Today we share a post from The National Trust and their Outdoor Nation Blog posted on August 15, 2014.
It’s not just children who need play, argues Fiona Harrower, Visitor Experience Manager at Hatfield Forest.
Virtually all of my favourite childhood memories involve playing outdoors. Even now, when I’m meant to be grown-up, I still can’t resist a puddle or balancing along a fallen tree.
For the last couple of years we have celebrated the national Play Day at Hatfield Forest with one goal: to encourage play with no play equipment. With a thousand acres of woodland and grassy plains to explore this should have been a realistic challenge.
Or at least you would have thought so.
But I’ve noticed that many of our visiting parents are desperate for a trail to follow, a map to highlight where to play, actual trees and logs signposted as okay to play on. Whereas their children, when allowed to just play freely, are quite happy to find their own spots, make their own games and use their imagination.
So our role is to teach the parents how to play in the outdoors, as the kids are experts at it already. With a large number of veteran trees, we have an added challenge of balancing the promotion of natural play with the conservation of Hatfield Forest.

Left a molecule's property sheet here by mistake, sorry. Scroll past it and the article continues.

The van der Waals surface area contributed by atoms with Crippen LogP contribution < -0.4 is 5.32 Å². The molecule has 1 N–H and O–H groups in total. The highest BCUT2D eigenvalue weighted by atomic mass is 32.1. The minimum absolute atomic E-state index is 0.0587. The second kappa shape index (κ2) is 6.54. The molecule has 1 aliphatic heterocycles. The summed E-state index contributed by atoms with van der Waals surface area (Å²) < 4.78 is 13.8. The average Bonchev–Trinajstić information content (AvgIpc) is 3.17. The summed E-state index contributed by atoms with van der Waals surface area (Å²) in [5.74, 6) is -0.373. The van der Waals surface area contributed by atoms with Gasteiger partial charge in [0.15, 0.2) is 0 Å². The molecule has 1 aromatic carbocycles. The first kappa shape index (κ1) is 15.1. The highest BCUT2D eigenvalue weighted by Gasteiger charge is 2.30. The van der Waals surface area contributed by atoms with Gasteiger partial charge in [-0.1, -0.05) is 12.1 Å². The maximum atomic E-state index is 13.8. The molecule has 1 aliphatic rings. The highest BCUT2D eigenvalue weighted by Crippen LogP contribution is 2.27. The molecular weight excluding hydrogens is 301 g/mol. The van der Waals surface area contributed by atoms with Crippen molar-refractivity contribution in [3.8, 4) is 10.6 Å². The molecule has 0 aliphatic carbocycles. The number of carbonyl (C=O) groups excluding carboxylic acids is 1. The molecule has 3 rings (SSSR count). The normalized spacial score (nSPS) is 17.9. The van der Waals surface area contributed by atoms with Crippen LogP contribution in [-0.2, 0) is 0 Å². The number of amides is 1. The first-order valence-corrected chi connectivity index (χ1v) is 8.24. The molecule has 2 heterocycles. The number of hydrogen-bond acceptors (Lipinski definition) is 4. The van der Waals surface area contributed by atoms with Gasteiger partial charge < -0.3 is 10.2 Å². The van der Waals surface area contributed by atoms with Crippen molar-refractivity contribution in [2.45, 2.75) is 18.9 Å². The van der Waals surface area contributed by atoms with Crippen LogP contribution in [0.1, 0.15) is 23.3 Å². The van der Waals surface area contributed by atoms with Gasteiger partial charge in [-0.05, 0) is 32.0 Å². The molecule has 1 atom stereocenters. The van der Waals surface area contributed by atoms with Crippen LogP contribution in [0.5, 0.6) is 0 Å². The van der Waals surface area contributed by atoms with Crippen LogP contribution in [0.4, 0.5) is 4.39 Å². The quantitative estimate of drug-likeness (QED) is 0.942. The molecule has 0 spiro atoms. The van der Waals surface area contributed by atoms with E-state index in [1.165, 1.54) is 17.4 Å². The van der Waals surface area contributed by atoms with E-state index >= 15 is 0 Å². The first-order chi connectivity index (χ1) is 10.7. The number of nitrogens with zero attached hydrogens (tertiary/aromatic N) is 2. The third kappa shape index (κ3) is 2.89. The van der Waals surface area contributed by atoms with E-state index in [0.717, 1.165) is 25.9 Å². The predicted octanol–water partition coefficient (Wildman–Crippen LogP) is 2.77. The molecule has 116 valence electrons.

The 50 things to do before you’re 11 3/4 campaign has helped us to promote our no need for play equipment message, by giving us a tool to spark families’ imagination. The scrapbooks, and even more so the stickers, are a big hit. Our top play activities at Hatfield Forest are tree climbing, den building, making grass trumpets, exploring inside a tree and making mud pies. We hold Wild Wednesdays throughout the summer holidays and have over 150 children participating each week.
But play isn’t limited to Wednesdays only; it’s something we promote every day.
Play is one of the simplest ways to get kids outdoors. The health benefits are clear. Ask a child if they want to go on a five mile hike and you may get a moan, but spend hours running through long grass, climbing trees and building dens and they won’t notice they’re ‘exercising’.
Play is a universal way of connecting people to the outdoors. It’s something children intrinsically know what to do. We just need to give adults the permission to play too.